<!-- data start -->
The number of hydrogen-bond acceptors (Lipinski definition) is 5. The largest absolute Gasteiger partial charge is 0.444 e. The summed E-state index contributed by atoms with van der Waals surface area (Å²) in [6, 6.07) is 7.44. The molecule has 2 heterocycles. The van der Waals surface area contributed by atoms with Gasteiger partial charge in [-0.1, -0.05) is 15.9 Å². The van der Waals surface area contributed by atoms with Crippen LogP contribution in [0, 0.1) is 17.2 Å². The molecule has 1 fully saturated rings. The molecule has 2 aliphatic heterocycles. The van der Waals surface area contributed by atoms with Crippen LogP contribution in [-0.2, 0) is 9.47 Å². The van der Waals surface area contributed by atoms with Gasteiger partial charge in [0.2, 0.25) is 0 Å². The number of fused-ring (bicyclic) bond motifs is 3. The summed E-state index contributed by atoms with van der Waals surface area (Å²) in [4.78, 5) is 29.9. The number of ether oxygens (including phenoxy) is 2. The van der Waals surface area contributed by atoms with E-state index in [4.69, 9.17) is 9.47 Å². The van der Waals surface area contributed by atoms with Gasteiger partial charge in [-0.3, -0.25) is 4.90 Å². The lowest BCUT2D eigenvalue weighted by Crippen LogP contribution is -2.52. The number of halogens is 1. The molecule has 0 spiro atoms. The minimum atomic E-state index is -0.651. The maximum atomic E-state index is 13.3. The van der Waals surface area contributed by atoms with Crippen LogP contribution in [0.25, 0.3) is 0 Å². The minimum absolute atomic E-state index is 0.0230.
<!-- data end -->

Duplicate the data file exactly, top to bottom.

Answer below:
The number of hydrogen-bond acceptors (Lipinski definition) is 5. The largest absolute Gasteiger partial charge is 0.444 e. The summed E-state index contributed by atoms with van der Waals surface area (Å²) in [6, 6.07) is 7.44. The molecule has 2 heterocycles. The van der Waals surface area contributed by atoms with Gasteiger partial charge in [-0.1, -0.05) is 15.9 Å². The van der Waals surface area contributed by atoms with Crippen LogP contribution in [0, 0.1) is 17.2 Å². The molecule has 1 fully saturated rings. The molecule has 2 aliphatic heterocycles. The van der Waals surface area contributed by atoms with Crippen LogP contribution in [-0.2, 0) is 9.47 Å². The van der Waals surface area contributed by atoms with Gasteiger partial charge in [0.2, 0.25) is 0 Å². The number of fused-ring (bicyclic) bond motifs is 3. The summed E-state index contributed by atoms with van der Waals surface area (Å²) in [4.78, 5) is 29.9. The number of ether oxygens (including phenoxy) is 2. The van der Waals surface area contributed by atoms with E-state index in [4.69, 9.17) is 9.47 Å². The van der Waals surface area contributed by atoms with Gasteiger partial charge in [-0.3, -0.25) is 4.90 Å². The lowest BCUT2D eigenvalue weighted by Crippen LogP contribution is -2.52. The number of halogens is 1. The molecule has 0 spiro atoms. The minimum atomic E-state index is -0.651. The maximum atomic E-state index is 13.3. The van der Waals surface area contributed by atoms with Crippen LogP contribution in [0.25, 0.3) is 0 Å². The minimum absolute atomic E-state index is 0.0230.